In the Clinic provides overviews of novel oncology agents, addressing indications, mechanisms of action, administration recommendations, safety profiles, and other essential information needed for the appropriate clinical use of these drugs.
Late in 2018, the Hedgehog pathway inhibitor glasdegib was approved for use in combination with low-dose cytarabine in the treatment of newly diagnosed acute myeloid leukemia (AML) in patients 75 years of age and older or who have comorbidities that preclude intensive induction chemotherapy.1,2 Glasdegib has not been studied in patients with the comorbidities of severe renal impairment or moderate-to-severe hepatic impairment.
Supporting Efficacy Data
Approval was based on overall survival outcomes in the open-label BRIGHT AML 1003 trial (ClinicalTrials.gov identifier NCT01546038). This study included 115 patients with newly diagnosed AML who met at least one of the following criteria: age 75 years or older (61% of glasdegib group vs 61% of control group), severe cardiac disease (66% vs 53%), baseline Eastern Cooperative Oncology Group performance status of 2 (53% vs 47%), or baseline serum creatinine of at least 1.3 mg/dL (19% vs 13%).2 Patients were randomly assigned 2:1 to receive oral glasdegib at 100 mg daily with low-dose cytarabine at 20 mg subcutaneously twice daily on days 1 to 10 of a 28-day cycle (n = 77) or low-dose cytarabine alone (n = 38) in 28-day cycles until disease progression or unacceptable toxicity.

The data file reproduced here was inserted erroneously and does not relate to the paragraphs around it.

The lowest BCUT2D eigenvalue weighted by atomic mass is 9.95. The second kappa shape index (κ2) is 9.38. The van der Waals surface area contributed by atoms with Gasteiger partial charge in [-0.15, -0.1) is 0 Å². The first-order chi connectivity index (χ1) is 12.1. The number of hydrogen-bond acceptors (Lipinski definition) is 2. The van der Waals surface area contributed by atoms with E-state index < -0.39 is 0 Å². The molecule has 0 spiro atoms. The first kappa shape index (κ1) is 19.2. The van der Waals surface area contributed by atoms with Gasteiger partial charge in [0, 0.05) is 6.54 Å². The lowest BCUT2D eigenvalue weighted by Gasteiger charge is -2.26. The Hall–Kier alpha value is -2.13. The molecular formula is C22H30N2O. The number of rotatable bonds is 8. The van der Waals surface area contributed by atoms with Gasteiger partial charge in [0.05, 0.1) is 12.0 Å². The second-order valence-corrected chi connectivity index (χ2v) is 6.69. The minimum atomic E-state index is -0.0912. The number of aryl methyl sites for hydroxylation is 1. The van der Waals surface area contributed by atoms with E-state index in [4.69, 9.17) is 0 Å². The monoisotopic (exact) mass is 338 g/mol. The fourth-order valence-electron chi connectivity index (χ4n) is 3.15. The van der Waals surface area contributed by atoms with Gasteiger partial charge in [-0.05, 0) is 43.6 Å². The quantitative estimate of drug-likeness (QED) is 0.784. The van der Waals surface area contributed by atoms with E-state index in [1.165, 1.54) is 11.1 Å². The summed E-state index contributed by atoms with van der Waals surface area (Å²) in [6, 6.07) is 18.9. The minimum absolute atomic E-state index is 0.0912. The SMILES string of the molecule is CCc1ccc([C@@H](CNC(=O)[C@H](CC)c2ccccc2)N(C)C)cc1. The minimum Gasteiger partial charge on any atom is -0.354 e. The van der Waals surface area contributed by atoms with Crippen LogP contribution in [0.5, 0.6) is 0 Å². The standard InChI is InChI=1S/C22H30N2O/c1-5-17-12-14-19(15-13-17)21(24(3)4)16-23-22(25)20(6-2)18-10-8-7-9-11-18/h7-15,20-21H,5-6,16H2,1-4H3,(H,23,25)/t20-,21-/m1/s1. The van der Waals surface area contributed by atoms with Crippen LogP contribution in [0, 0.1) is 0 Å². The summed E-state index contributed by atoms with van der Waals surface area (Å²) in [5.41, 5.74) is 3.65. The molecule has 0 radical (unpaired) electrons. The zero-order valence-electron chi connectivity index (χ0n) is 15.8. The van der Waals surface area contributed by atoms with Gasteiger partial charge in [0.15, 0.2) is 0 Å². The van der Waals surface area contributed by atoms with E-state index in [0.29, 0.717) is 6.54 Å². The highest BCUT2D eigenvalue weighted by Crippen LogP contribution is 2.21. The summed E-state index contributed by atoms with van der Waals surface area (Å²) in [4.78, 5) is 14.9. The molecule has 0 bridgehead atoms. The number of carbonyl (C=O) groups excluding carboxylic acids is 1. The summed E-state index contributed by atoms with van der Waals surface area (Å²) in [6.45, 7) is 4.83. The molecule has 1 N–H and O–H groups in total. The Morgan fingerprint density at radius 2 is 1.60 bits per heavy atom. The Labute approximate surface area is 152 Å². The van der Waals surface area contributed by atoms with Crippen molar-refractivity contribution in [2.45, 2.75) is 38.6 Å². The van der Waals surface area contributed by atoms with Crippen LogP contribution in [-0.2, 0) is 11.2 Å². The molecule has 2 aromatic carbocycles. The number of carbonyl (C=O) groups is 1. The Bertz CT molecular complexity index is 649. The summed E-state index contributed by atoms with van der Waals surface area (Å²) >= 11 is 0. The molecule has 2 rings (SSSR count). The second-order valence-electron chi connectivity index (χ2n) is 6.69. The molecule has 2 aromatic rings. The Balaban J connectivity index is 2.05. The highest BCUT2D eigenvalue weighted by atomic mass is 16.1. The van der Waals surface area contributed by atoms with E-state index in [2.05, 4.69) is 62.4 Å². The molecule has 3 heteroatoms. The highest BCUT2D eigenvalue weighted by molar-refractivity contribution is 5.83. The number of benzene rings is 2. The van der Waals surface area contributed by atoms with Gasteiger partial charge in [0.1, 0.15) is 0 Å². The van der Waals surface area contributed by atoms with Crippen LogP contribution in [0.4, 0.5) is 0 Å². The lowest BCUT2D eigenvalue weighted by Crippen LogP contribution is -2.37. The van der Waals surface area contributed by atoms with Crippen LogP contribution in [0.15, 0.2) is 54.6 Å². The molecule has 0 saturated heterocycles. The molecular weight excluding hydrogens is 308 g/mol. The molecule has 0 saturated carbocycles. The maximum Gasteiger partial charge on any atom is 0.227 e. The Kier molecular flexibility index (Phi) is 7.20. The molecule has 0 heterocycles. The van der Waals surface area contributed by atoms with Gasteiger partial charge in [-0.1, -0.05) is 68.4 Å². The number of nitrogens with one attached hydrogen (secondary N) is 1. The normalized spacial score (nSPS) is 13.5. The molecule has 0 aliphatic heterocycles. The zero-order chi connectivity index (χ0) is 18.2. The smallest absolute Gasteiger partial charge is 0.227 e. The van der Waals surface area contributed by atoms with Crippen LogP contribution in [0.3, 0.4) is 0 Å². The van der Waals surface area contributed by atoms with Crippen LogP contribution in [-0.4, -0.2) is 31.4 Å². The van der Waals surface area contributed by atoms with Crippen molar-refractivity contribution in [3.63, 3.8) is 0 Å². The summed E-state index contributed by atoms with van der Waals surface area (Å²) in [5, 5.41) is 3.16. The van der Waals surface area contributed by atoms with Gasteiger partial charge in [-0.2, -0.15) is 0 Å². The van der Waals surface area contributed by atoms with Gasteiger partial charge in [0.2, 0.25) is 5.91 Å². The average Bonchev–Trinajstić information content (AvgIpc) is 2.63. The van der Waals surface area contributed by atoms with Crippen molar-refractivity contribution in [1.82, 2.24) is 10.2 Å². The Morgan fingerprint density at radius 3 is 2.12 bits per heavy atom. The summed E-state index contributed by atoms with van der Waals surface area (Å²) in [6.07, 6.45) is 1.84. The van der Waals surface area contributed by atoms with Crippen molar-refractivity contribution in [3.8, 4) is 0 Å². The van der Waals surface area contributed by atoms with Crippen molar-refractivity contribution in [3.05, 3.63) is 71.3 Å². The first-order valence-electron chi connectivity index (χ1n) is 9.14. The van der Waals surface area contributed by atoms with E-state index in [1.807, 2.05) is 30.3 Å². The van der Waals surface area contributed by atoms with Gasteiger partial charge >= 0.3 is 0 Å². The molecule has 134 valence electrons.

With a median follow-up of 20 months, median overall survival was 8.3 months with glasdegib plus low-dose cytarabine vs 4.3 months with low-dose cytarabine alone (hazard ratio = 0.46, P = .0002). Complete response rates were 18.2 vs 2.6%.
How It Works
Glasdegib is an inhibitor of the Hedgehog pathway. The agent binds to and inhibits Smoothened, a transmembrane protein involved in Hedgehog signal transduction. In a murine xenotransplant model of human AML, glasdegib in combination with low-dose cytarabine inhibited increases in tumor size and reduced the percentage of CD45-positive/CD33-positive blasts in the marrow to a greater extent than glasdegib or low-dose cytarabine alone.
How It Is Used
The recommended dose of glasdegib is 100 mg orally once daily on days 1 to 28 in combination with cytarabine at 20 mg subcutaneously twice daily on days 1 to 10 of each 28-day cycle in the absence of unacceptable toxicity or loss of disease control. For patients without unacceptable toxicity, treatment should continue for a minimum of six cycles to allow time for clinical response.
Complete blood cell counts, electrolytes, and renal and hepatic function should be monitored prior to the initiation of treatment and at least once weekly for the first month. Electrolytes and renal function should be monitored once monthly for the duration of therapy. Serum creatine kinase levels should be obtained prior to initiating treatment and as indicated clinically thereafter (eg, if muscle symptoms are reported). Electrocardiograms (ECGs) should be monitored prior to the initiation of treatment, approximately 1 week after initiation, and then once monthly for the next 2 months to assess for QTc prolongation. ECGs should be repeated if results are abnormal. Certain patients may require more frequent and ongoing ECG monitoring.